The Mobile Earth & Space Observatory (MESO) is a Science Center on Wheels, serving middle-school students in underserved communities in Colorado and beyond.
Each of our programs will feature structured, inquiry-based lesson plans that follow the evidence-based 5E Instructional Model developed by BSCS: Engage, Explore, Explain, Elaborate, Evaluate (see https://bscs.org/bscs-5e-instructional-model). Learning goals are age-appropriate and are aligned with the Colorado Academic Standards for Science (CASS) and the Next Generation Science Standards (NGSS).
This program focuses on using MESO as a resource to teach students about environmental science and climate change and to promote environmental stewardship and community resiliency to weather and climate events. We have a current grant from the Environmental Protection Agency (EPA) to support this program that focuses specifically on hydrological systems and community response to changes in precipitation, including floods and droughts.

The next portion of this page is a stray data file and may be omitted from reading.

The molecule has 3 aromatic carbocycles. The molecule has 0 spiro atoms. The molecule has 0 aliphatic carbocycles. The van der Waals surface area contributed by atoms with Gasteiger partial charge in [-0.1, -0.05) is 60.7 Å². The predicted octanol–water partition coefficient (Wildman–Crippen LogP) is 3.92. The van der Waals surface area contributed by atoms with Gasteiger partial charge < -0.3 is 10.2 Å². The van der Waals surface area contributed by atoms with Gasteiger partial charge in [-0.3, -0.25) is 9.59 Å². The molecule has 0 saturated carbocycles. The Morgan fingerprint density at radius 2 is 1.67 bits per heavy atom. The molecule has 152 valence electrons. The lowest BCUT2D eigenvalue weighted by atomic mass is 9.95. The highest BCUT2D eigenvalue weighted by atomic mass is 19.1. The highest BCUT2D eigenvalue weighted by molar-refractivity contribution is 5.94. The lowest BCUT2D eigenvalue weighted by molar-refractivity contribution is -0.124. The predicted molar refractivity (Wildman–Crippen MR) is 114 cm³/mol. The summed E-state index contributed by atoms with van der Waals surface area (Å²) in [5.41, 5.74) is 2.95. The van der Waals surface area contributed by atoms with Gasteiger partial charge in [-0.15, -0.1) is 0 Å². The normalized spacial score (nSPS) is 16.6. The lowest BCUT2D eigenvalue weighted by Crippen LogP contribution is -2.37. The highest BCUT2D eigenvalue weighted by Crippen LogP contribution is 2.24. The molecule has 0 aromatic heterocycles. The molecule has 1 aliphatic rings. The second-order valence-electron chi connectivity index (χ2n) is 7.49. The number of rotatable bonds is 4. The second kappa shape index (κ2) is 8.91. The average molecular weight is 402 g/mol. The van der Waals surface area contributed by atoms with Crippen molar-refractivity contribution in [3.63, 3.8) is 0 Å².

In this program students collect and analyze data on planetary transits using MESO’s proposed 14-inch optical astronomical telescope. The telescope can operate in either an interactive or a robotic mode so students can have both the tangible experience of looking through it and the research experience of programming it to take data while they sleep. We will leverage the power of inquiry-based learning and of the intrinsic draw of the subject matter, namely the search for life in the universe, to address core science curriculum and to inspire students to pursue STEM careers.
This is our Here Comes the Sun program that focuses on the Sun and its impact on the Earth. Heliophysics lies at a unique crossroads between the inspirational wonder of astronomy and science in the service of society. As such, we will emphasize both the Sun as a star, placing the Sun and solar system within a universal context, and space weather, exploring how the Sun powers Earth’s climate system and poses potential hazards to our technological society.